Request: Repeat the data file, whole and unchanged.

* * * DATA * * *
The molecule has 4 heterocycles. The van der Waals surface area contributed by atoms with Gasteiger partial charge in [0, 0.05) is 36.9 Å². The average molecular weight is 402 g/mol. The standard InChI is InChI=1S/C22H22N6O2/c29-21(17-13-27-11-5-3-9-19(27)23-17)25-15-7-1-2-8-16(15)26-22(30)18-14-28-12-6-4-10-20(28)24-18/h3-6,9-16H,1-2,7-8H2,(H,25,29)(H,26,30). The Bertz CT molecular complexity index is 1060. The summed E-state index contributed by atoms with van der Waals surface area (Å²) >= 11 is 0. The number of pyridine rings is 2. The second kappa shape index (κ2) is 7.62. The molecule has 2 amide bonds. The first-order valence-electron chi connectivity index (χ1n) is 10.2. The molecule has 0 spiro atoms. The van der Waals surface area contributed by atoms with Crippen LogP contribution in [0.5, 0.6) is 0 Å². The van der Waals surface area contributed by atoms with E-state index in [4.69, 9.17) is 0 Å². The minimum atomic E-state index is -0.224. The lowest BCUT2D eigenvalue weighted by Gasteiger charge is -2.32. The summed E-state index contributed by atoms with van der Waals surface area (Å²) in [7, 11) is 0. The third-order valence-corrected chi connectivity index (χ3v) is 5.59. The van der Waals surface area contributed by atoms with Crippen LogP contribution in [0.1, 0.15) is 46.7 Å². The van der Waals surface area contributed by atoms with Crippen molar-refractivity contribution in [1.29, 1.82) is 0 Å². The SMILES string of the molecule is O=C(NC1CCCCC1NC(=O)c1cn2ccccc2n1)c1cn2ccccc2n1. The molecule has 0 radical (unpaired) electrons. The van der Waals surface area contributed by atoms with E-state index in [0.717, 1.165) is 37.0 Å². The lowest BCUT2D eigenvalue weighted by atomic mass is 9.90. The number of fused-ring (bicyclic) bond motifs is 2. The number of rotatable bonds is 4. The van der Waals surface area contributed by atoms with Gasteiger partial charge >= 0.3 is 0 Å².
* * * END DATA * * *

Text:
The molecule has 4 heterocycles. The van der Waals surface area contributed by atoms with Gasteiger partial charge in [0, 0.05) is 36.9 Å². The average molecular weight is 402 g/mol. The standard InChI is InChI=1S/C22H22N6O2/c29-21(17-13-27-11-5-3-9-19(27)23-17)25-15-7-1-2-8-16(15)26-22(30)18-14-28-12-6-4-10-20(28)24-18/h3-6,9-16H,1-2,7-8H2,(H,25,29)(H,26,30). The Bertz CT molecular complexity index is 1060. The summed E-state index contributed by atoms with van der Waals surface area (Å²) >= 11 is 0. The number of pyridine rings is 2. The second kappa shape index (κ2) is 7.62. The molecule has 2 amide bonds. The first-order valence-electron chi connectivity index (χ1n) is 10.2. The molecule has 0 spiro atoms. The van der Waals surface area contributed by atoms with Crippen LogP contribution in [0.5, 0.6) is 0 Å². The van der Waals surface area contributed by atoms with E-state index in [4.69, 9.17) is 0 Å². The minimum atomic E-state index is -0.224. The lowest BCUT2D eigenvalue weighted by Gasteiger charge is -2.32. The summed E-state index contributed by atoms with van der Waals surface area (Å²) in [7, 11) is 0. The third-order valence-corrected chi connectivity index (χ3v) is 5.59. The van der Waals surface area contributed by atoms with Crippen LogP contribution in [0.1, 0.15) is 46.7 Å². The van der Waals surface area contributed by atoms with Crippen molar-refractivity contribution in [1.29, 1.82) is 0 Å². The SMILES string of the molecule is O=C(NC1CCCCC1NC(=O)c1cn2ccccc2n1)c1cn2ccccc2n1. The molecule has 0 radical (unpaired) electrons. The van der Waals surface area contributed by atoms with E-state index in [0.717, 1.165) is 37.0 Å². The lowest BCUT2D eigenvalue weighted by atomic mass is 9.90. The number of fused-ring (bicyclic) bond motifs is 2. The number of rotatable bonds is 4. The van der Waals surface area contributed by atoms with Gasteiger partial charge >= 0.3 is 0 Å².